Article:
A queen without a successor, colony politics, division of labour, caste systems – eh, you thought I am talking about humans? No, insect societies, such as those of ants, bees and wasps. They recognise their queen, are hostile to a foreign queen, are extremely aggressive and highly intolerant towards members from other colonies, but at peace with their own colony members even when faced with situations of potential conflict. Sounds familiar?
So if their behaviour is eerily similar to ours, what do they do when faced with food shortages, like sections of human society are now facing?
Organise themselves into larger groups that are more efficient in locating food and dividing it economically among all, says Rgahavendra Gadagkar, professor at the centre for ecological sciences and contemporary studies at the Indian Institute of Science, Bangalore.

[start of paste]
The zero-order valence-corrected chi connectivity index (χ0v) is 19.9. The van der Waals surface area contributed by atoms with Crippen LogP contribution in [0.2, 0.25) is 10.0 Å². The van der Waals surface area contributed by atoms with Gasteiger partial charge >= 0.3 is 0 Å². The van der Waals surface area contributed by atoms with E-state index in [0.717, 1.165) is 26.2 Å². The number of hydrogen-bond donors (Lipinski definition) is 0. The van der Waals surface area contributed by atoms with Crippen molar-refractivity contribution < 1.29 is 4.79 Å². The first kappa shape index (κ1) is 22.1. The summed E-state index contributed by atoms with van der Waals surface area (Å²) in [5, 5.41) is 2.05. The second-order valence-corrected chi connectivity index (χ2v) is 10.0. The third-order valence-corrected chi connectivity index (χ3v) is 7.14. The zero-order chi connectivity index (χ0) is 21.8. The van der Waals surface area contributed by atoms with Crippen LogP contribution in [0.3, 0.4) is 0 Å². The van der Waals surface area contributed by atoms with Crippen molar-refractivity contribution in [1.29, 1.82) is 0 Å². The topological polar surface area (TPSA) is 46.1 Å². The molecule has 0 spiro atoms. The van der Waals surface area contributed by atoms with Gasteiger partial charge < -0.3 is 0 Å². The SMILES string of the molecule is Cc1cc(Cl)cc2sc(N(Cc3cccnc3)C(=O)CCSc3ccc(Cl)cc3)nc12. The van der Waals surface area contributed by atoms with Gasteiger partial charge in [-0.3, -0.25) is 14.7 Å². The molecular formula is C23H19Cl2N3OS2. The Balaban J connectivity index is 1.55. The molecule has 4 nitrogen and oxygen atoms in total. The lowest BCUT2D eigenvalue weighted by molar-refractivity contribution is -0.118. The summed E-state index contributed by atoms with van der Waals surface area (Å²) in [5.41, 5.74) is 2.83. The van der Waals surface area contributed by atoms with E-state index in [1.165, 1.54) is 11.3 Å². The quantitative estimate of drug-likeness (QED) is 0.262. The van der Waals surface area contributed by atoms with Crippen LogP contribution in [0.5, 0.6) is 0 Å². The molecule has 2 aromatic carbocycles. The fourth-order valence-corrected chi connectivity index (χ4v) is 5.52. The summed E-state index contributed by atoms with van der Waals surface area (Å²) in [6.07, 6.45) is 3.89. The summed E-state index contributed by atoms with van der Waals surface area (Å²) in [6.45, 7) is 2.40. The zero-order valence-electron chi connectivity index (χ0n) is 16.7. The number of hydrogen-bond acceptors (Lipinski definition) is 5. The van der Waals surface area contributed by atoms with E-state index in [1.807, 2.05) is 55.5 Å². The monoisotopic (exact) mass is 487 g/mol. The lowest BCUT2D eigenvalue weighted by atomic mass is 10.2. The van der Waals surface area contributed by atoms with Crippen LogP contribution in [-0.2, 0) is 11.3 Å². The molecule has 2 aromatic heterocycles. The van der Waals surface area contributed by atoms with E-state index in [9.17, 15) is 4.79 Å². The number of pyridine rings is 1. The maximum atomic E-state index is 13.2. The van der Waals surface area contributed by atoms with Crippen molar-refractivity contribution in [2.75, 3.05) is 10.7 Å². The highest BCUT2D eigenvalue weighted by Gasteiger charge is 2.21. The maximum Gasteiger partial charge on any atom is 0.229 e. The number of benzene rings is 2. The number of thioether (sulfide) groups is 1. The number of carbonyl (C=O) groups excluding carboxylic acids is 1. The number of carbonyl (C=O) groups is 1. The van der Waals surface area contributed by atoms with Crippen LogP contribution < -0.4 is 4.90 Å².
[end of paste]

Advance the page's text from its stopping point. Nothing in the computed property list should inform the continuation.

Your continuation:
Gagadkar told a TWAS meeting today (21 October) that his motivation for studying some social insects such as ants, bees and wasps that have a social organisation and integration that can parallel, or even outdo, human societies. The goal of the studies, he says, is not to imitate them or even justify our behaviour, but reflect on how we conduct our affairs.
Which is why I felt one of the audience’s queries on food shortages is pertinent. Maybe humans could take clues from what the social insects do at times of food shortages. If better organisation into larger cooperatives is the answer, maybe we should consider the strategy.
T V Padma, South Asia Regional Coordinator, SciDev.Net